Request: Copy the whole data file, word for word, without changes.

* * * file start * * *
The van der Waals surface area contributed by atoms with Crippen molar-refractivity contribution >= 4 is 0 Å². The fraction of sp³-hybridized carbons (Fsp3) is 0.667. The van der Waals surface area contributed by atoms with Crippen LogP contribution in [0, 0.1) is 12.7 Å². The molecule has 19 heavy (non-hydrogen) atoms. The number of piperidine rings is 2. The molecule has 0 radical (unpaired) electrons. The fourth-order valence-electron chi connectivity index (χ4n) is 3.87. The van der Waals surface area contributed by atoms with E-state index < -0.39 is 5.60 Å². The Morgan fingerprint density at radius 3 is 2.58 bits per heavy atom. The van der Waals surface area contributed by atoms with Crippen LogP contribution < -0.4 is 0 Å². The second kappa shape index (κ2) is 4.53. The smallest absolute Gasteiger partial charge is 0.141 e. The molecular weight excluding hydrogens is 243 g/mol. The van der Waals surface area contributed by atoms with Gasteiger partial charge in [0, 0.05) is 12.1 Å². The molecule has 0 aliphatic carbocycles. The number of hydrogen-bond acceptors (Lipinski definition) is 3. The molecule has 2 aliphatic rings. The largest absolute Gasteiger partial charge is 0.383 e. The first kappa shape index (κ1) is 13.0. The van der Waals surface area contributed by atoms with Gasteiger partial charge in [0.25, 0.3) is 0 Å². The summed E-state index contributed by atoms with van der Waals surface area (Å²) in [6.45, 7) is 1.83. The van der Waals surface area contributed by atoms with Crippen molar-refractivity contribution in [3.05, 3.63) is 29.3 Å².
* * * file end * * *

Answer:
The van der Waals surface area contributed by atoms with Crippen molar-refractivity contribution >= 4 is 0 Å². The fraction of sp³-hybridized carbons (Fsp3) is 0.667. The van der Waals surface area contributed by atoms with Crippen LogP contribution in [0, 0.1) is 12.7 Å². The molecule has 19 heavy (non-hydrogen) atoms. The number of piperidine rings is 2. The molecule has 0 radical (unpaired) electrons. The fourth-order valence-electron chi connectivity index (χ4n) is 3.87. The van der Waals surface area contributed by atoms with E-state index < -0.39 is 5.60 Å². The Morgan fingerprint density at radius 3 is 2.58 bits per heavy atom. The van der Waals surface area contributed by atoms with Crippen LogP contribution < -0.4 is 0 Å². The second kappa shape index (κ2) is 4.53. The smallest absolute Gasteiger partial charge is 0.141 e. The molecular weight excluding hydrogens is 243 g/mol. The van der Waals surface area contributed by atoms with Gasteiger partial charge in [0, 0.05) is 12.1 Å². The molecule has 0 aliphatic carbocycles. The number of hydrogen-bond acceptors (Lipinski definition) is 3. The molecule has 2 aliphatic rings. The largest absolute Gasteiger partial charge is 0.383 e. The first kappa shape index (κ1) is 13.0. The van der Waals surface area contributed by atoms with Gasteiger partial charge in [0.25, 0.3) is 0 Å². The summed E-state index contributed by atoms with van der Waals surface area (Å²) in [6.45, 7) is 1.83. The van der Waals surface area contributed by atoms with Crippen molar-refractivity contribution in [3.05, 3.63) is 29.3 Å².